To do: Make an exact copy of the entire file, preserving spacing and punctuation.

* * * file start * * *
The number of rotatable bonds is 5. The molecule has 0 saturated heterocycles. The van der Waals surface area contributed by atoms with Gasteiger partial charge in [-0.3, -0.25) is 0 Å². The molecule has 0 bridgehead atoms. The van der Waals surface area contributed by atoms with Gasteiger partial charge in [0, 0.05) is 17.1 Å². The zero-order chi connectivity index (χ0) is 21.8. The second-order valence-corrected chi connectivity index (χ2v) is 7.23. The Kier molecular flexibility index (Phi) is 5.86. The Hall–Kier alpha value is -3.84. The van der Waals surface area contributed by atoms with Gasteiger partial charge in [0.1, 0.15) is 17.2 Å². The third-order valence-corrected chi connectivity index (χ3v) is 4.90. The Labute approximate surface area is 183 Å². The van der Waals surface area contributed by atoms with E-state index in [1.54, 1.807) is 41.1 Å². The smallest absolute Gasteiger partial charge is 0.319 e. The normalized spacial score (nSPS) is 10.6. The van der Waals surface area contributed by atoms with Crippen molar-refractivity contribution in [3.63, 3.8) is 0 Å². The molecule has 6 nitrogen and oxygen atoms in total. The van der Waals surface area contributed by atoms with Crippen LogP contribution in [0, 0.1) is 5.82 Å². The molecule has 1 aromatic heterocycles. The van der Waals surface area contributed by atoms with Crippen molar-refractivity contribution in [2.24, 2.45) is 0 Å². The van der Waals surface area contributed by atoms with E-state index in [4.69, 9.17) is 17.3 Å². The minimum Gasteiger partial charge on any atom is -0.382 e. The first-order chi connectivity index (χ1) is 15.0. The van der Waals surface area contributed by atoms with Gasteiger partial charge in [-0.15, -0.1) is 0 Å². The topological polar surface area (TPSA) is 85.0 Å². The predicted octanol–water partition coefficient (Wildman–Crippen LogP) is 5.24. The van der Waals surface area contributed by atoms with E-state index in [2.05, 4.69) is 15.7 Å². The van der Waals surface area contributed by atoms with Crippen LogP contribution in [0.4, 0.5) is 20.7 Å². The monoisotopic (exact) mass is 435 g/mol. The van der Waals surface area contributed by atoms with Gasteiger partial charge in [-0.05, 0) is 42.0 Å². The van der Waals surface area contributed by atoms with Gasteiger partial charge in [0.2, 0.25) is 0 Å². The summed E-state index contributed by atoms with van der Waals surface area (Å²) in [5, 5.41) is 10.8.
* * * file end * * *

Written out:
The number of rotatable bonds is 5. The molecule has 0 saturated heterocycles. The van der Waals surface area contributed by atoms with Gasteiger partial charge in [-0.3, -0.25) is 0 Å². The molecule has 0 bridgehead atoms. The van der Waals surface area contributed by atoms with Gasteiger partial charge in [0, 0.05) is 17.1 Å². The zero-order chi connectivity index (χ0) is 21.8. The second-order valence-corrected chi connectivity index (χ2v) is 7.23. The Kier molecular flexibility index (Phi) is 5.86. The Hall–Kier alpha value is -3.84. The van der Waals surface area contributed by atoms with Gasteiger partial charge in [0.1, 0.15) is 17.2 Å². The third-order valence-corrected chi connectivity index (χ3v) is 4.90. The Labute approximate surface area is 183 Å². The van der Waals surface area contributed by atoms with E-state index in [1.54, 1.807) is 41.1 Å². The smallest absolute Gasteiger partial charge is 0.319 e. The normalized spacial score (nSPS) is 10.6. The van der Waals surface area contributed by atoms with Crippen molar-refractivity contribution in [3.63, 3.8) is 0 Å². The molecule has 6 nitrogen and oxygen atoms in total. The van der Waals surface area contributed by atoms with Crippen LogP contribution in [0, 0.1) is 5.82 Å². The molecule has 1 aromatic heterocycles. The van der Waals surface area contributed by atoms with Crippen molar-refractivity contribution in [2.24, 2.45) is 0 Å². The van der Waals surface area contributed by atoms with E-state index in [4.69, 9.17) is 17.3 Å². The minimum Gasteiger partial charge on any atom is -0.382 e. The first-order chi connectivity index (χ1) is 15.0. The van der Waals surface area contributed by atoms with Gasteiger partial charge in [-0.15, -0.1) is 0 Å². The topological polar surface area (TPSA) is 85.0 Å². The predicted octanol–water partition coefficient (Wildman–Crippen LogP) is 5.24. The van der Waals surface area contributed by atoms with E-state index in [2.05, 4.69) is 15.7 Å². The van der Waals surface area contributed by atoms with Crippen LogP contribution in [0.4, 0.5) is 20.7 Å². The monoisotopic (exact) mass is 435 g/mol. The van der Waals surface area contributed by atoms with Gasteiger partial charge in [-0.05, 0) is 42.0 Å². The van der Waals surface area contributed by atoms with Gasteiger partial charge in [0.2, 0.25) is 0 Å². The summed E-state index contributed by atoms with van der Waals surface area (Å²) in [5, 5.41) is 10.8.